On Peacocks and Toilets

I’ve decided to not work formally with the 1620s House and Garden at Donnington le Heath for various reasons but I am exploring further some of the ideas that came out of a visit there and thoughtful discussion with artist Ashokkumar D Mistry.

We spoke of poetry, knots, sigils, the power of shape, symmetry, asymmetry, cultures, subjugation, and joy.

Metaphysical concrete.

I’m sure that Ashok and I will work closely together as these moments slide between now, then, before and forward.

The image of the peacock is seen all around the 1620’s House and Garden, predominantly in reproduction, in modern artefacts as seen here atop the toilet signage.

The peacock comes with many meanings depending which culture it’s found in and it’s found in many, from its indigenous settings and wider afield in appropriation.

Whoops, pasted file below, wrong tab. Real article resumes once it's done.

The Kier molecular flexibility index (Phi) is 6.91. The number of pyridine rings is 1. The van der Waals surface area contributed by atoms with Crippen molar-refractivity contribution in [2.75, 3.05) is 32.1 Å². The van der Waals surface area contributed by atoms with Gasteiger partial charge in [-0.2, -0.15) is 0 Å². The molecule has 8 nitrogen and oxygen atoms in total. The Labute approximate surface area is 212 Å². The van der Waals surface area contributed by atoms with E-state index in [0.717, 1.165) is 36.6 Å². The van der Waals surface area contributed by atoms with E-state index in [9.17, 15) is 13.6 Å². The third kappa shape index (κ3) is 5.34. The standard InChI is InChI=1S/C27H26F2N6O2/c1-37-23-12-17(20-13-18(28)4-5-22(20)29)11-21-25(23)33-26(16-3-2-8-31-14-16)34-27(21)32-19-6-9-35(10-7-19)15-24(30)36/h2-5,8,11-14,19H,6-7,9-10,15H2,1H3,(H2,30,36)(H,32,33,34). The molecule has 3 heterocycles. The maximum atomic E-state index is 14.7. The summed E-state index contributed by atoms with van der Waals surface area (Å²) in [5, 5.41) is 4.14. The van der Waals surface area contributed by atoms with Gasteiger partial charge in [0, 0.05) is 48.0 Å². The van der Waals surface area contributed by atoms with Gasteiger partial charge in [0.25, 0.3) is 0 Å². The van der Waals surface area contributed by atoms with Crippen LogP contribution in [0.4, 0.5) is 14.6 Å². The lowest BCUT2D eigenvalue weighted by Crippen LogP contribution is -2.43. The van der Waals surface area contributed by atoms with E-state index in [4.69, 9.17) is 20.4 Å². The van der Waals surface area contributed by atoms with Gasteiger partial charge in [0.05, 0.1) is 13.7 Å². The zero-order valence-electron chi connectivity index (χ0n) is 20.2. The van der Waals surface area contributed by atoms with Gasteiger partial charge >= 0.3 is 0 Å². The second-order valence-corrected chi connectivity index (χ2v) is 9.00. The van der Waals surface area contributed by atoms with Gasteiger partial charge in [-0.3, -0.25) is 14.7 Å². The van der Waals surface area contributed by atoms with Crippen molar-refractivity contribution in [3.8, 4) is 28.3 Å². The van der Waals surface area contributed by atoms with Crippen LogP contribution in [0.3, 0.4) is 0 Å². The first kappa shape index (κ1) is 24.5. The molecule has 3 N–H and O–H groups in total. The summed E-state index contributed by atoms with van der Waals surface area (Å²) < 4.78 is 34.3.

I’m thinking at the moment of its alchemical significance. The peacock as a colorful symbol of transformation. The alchemy peacock might be envisioned in our moments of feeling defeated, moments of depression like the Phoenix the image of the peacock held in our mind gives us hope of regeneration, hope that we too can rise from the flames of despair. Whilst being an ego imbued image, celebrating the swagger of ‘the peacock’ it also is symbolic of the death of ego and then rebirth into a new time of illumination and spiritually. Here it points the way to the toilet, a place perhaps too of relief and transformation, who hasn’t left the toilet, the restroom changed somehow?

We find the peacock again in the centre of the 1620s House and Garden’s low, knott like maze .. a short twisting journey’s end, a goal.

all dressed up
and ready to impress
maple leaves and oak

Paul Conneally
September 27th 2019

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